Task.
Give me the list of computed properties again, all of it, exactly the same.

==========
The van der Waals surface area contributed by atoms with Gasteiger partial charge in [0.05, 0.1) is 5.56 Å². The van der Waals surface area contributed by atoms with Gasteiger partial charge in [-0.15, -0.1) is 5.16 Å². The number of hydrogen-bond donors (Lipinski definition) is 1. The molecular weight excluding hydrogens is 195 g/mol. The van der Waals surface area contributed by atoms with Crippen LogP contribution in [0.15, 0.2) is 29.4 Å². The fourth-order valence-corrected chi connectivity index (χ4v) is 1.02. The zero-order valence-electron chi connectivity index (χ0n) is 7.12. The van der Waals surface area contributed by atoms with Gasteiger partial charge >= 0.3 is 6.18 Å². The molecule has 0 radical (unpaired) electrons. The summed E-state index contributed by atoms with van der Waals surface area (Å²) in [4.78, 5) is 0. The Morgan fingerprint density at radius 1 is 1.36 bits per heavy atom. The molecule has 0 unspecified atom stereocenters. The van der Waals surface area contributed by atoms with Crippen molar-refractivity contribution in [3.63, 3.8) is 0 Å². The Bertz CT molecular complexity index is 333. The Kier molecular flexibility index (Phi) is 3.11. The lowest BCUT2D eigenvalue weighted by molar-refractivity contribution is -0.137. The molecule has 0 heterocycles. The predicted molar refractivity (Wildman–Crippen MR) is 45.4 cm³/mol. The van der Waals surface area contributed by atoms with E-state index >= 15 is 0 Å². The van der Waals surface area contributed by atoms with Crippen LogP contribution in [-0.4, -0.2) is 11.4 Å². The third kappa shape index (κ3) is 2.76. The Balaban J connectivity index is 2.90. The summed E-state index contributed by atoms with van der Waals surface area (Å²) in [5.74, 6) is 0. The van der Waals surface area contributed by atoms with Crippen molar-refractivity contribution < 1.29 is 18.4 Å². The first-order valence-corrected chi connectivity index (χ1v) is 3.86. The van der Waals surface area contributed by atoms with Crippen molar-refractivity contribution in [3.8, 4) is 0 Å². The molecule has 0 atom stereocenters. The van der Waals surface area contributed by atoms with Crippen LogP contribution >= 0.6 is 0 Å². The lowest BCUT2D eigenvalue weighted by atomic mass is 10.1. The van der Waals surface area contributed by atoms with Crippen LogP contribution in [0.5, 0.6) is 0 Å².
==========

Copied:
The van der Waals surface area contributed by atoms with Gasteiger partial charge in [0.05, 0.1) is 5.56 Å². The van der Waals surface area contributed by atoms with Gasteiger partial charge in [-0.15, -0.1) is 5.16 Å². The number of hydrogen-bond donors (Lipinski definition) is 1. The molecular weight excluding hydrogens is 195 g/mol. The van der Waals surface area contributed by atoms with Crippen LogP contribution in [0.15, 0.2) is 29.4 Å². The fourth-order valence-corrected chi connectivity index (χ4v) is 1.02. The zero-order valence-electron chi connectivity index (χ0n) is 7.12. The van der Waals surface area contributed by atoms with Gasteiger partial charge >= 0.3 is 6.18 Å². The molecule has 0 radical (unpaired) electrons. The summed E-state index contributed by atoms with van der Waals surface area (Å²) in [4.78, 5) is 0. The Morgan fingerprint density at radius 1 is 1.36 bits per heavy atom. The molecule has 0 unspecified atom stereocenters. The van der Waals surface area contributed by atoms with Crippen molar-refractivity contribution in [3.63, 3.8) is 0 Å². The Bertz CT molecular complexity index is 333. The Kier molecular flexibility index (Phi) is 3.11. The lowest BCUT2D eigenvalue weighted by molar-refractivity contribution is -0.137. The molecule has 0 heterocycles. The predicted molar refractivity (Wildman–Crippen MR) is 45.4 cm³/mol. The van der Waals surface area contributed by atoms with E-state index >= 15 is 0 Å². The van der Waals surface area contributed by atoms with Crippen LogP contribution in [-0.4, -0.2) is 11.4 Å². The third kappa shape index (κ3) is 2.76. The Balaban J connectivity index is 2.90. The summed E-state index contributed by atoms with van der Waals surface area (Å²) in [5.74, 6) is 0. The van der Waals surface area contributed by atoms with Crippen molar-refractivity contribution < 1.29 is 18.4 Å². The first-order valence-corrected chi connectivity index (χ1v) is 3.86. The van der Waals surface area contributed by atoms with Crippen molar-refractivity contribution in [3.8, 4) is 0 Å². The molecule has 0 atom stereocenters. The van der Waals surface area contributed by atoms with Crippen LogP contribution >= 0.6 is 0 Å². The lowest BCUT2D eigenvalue weighted by atomic mass is 10.1. The van der Waals surface area contributed by atoms with Crippen LogP contribution in [0.5, 0.6) is 0 Å².